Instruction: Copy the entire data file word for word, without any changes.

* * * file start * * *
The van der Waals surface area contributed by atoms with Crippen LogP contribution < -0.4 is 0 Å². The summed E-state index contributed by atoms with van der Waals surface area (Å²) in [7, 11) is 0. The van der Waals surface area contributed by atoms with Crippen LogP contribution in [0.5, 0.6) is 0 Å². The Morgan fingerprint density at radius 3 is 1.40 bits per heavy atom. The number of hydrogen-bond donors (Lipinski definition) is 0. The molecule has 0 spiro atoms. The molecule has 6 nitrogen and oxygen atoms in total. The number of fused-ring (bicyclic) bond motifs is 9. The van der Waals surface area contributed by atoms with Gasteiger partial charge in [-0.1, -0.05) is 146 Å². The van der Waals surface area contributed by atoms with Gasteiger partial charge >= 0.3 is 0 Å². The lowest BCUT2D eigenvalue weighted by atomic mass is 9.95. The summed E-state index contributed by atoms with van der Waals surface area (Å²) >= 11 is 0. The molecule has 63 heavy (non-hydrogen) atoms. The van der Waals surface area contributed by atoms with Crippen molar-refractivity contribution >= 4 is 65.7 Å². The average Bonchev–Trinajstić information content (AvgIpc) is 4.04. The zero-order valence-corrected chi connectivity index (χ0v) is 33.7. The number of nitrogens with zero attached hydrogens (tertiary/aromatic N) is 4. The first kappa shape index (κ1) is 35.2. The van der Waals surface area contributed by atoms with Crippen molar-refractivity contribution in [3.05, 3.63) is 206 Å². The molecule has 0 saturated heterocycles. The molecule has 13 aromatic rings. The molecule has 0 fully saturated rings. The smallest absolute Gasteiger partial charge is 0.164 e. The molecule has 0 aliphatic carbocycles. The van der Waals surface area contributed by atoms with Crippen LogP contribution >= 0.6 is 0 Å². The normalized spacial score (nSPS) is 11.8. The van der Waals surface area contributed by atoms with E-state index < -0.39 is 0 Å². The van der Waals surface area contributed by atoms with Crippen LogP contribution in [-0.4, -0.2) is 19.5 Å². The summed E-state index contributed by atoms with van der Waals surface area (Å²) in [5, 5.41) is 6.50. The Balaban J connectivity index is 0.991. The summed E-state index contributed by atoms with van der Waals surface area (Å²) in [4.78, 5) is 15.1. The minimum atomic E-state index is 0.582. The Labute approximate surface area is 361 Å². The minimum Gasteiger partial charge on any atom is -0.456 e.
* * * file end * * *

The van der Waals surface area contributed by atoms with Crippen LogP contribution < -0.4 is 0 Å². The summed E-state index contributed by atoms with van der Waals surface area (Å²) in [7, 11) is 0. The van der Waals surface area contributed by atoms with Crippen LogP contribution in [0.5, 0.6) is 0 Å². The Morgan fingerprint density at radius 3 is 1.40 bits per heavy atom. The number of hydrogen-bond donors (Lipinski definition) is 0. The molecule has 0 spiro atoms. The molecule has 6 nitrogen and oxygen atoms in total. The number of fused-ring (bicyclic) bond motifs is 9. The van der Waals surface area contributed by atoms with Gasteiger partial charge in [-0.1, -0.05) is 146 Å². The van der Waals surface area contributed by atoms with Gasteiger partial charge >= 0.3 is 0 Å². The lowest BCUT2D eigenvalue weighted by atomic mass is 9.95. The summed E-state index contributed by atoms with van der Waals surface area (Å²) >= 11 is 0. The molecule has 63 heavy (non-hydrogen) atoms. The van der Waals surface area contributed by atoms with Crippen molar-refractivity contribution >= 4 is 65.7 Å². The average Bonchev–Trinajstić information content (AvgIpc) is 4.04. The zero-order valence-corrected chi connectivity index (χ0v) is 33.7. The number of nitrogens with zero attached hydrogens (tertiary/aromatic N) is 4. The first kappa shape index (κ1) is 35.2. The van der Waals surface area contributed by atoms with Crippen molar-refractivity contribution in [3.05, 3.63) is 206 Å². The molecule has 0 saturated heterocycles. The molecule has 13 aromatic rings. The molecule has 0 fully saturated rings. The smallest absolute Gasteiger partial charge is 0.164 e. The molecule has 0 aliphatic carbocycles. The van der Waals surface area contributed by atoms with Crippen LogP contribution >= 0.6 is 0 Å². The normalized spacial score (nSPS) is 11.8. The van der Waals surface area contributed by atoms with E-state index < -0.39 is 0 Å². The van der Waals surface area contributed by atoms with Crippen LogP contribution in [-0.4, -0.2) is 19.5 Å². The summed E-state index contributed by atoms with van der Waals surface area (Å²) in [5, 5.41) is 6.50. The Balaban J connectivity index is 0.991. The summed E-state index contributed by atoms with van der Waals surface area (Å²) in [4.78, 5) is 15.1. The minimum atomic E-state index is 0.582. The Labute approximate surface area is 361 Å². The minimum Gasteiger partial charge on any atom is -0.456 e.